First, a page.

First, about three-quarters of U.S. adults have received at least one vaccine shot.
Second, more than three-quarters of Americans have been infected with Covid, providing natural immunity from future symptoms. (About 97 percent of adults fall into at least one of those first two categories.)
Third, post-infection treatments like Paxlovid, which can reduce the severity of symptoms, became widely available last year.
“Nearly every death is preventable,” Dr. Ashish Jha, who was until recently President Biden’s top Covid adviser, told me. “We are at a point where almost everybody who’s up to date on their vaccines and gets treated if they have Covid, they rarely end up in the hospital, they almost never die.”
That is also true for most high-risk people, Jha pointed out, including older adults — like his parents, who are in their 80s — and people whose immune systems are compromised. “Even for most — not all but most —immuno-compromised people, vaccines are actually still quite effective at preventing against serious illness,” he said. “There has been a lot of bad information out there that somehow if you’re immuno-compromised that vaccines don’t work.”
That excess deaths have fallen close to zero helps make this point: If Covid were still a dire threat to large numbers of people, that would show up in the data.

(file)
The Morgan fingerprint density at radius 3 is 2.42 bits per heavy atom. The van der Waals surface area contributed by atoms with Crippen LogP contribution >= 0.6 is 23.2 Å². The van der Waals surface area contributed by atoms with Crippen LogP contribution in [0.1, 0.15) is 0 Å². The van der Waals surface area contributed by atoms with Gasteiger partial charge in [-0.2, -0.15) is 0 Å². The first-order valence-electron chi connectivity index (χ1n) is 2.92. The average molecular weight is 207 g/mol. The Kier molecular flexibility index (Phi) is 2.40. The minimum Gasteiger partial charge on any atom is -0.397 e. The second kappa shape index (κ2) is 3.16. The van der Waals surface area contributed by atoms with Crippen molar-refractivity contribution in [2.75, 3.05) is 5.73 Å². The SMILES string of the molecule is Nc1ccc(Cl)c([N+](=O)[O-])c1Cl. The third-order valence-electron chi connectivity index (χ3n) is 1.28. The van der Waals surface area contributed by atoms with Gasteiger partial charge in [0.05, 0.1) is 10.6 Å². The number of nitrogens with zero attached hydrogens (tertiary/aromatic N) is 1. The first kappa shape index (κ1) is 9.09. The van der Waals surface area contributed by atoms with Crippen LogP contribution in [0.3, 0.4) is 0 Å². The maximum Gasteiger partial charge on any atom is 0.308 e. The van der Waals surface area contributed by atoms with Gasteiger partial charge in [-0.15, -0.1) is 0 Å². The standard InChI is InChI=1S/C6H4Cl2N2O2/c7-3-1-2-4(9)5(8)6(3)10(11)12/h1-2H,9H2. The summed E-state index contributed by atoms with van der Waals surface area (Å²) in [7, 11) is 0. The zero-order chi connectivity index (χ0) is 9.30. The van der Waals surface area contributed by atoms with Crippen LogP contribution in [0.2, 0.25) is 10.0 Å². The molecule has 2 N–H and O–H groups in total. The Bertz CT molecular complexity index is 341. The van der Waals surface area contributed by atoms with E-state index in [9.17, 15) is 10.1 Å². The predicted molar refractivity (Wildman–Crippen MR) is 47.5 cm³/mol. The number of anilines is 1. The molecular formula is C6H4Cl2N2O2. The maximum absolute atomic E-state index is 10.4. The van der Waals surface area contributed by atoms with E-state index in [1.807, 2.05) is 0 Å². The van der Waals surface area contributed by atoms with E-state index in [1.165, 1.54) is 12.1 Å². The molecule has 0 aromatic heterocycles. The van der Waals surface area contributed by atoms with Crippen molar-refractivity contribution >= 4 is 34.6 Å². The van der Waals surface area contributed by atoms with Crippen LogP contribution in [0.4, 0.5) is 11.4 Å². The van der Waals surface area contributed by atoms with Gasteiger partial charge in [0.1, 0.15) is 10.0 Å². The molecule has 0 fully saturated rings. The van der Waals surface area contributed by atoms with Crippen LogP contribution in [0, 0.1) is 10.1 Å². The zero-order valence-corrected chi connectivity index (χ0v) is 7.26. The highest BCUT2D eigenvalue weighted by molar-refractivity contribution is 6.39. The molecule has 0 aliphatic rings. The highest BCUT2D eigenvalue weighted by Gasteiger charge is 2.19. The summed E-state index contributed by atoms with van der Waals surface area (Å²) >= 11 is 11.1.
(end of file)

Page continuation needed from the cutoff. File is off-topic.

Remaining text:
One point of confusion, I think, has been the way that many Americans — including we in the media — have talked about the immuno-compromised. They are a more diverse group than casual discussion often imagines.
Most immuno-compromised people are at little additional risk from Covid — even people with serious conditions, such as multiple sclerosis or a history of many cancers. A much smaller group, such as people who have received kidney transplants or are undergoing active chemotherapy, face higher risks.
Covid’s toll, to be clear, has not fallen to zero. The C.D.C.’s main Covid webpage estimates that about 80 people per day have been dying from the virus in recent weeks, which is equal to about 1 percent of overall daily deaths.
The official number is probably an exaggeration because it includes some people who had virus when they died even though it was not the underlying cause of death. Other C.D.C. data suggests that almost one-third of official recent Covid deaths have fallen into this category. A study published in the journal Clinical Infectious Diseases came to similar conclusions.
Dr. Shira Doron, the chief infection control officer at Tufts Medicine in Massachusetts, told me that “age is clearly the most substantial risk factor.” Covid’s victims are both older and disproportionately unvaccinated. Given the politics of vaccination, the recent victims are also disproportionately
Republican and white.
Each of these deaths is a tragedy. The deaths that were preventable — because somebody had not received available vaccines and treatments — seem particularly tragic. (Here’s a Times guide to help you think about when to get your next booster shot.)
From the great Maureen Dowd:
As I write this, I’m in a deserted newsroom in The Times’s D.C. office. After working at home for two years during Covid, I was elated to get back, so I could wander around and pick up the latest scoop.
But in the last year, there has been only a smattering of people whenever I’m here, with row upon row of empty desks. Sometimes a larger group gets lured in for a meeting with a platter of bagels."
--- Dowd writes about the lost world of journalists clustered in newsrooms at all hours, smoking, drinking, gossipping, making phone calls, typing, editing.
"Putting out the paper," we called it.
Much more than nostalgia.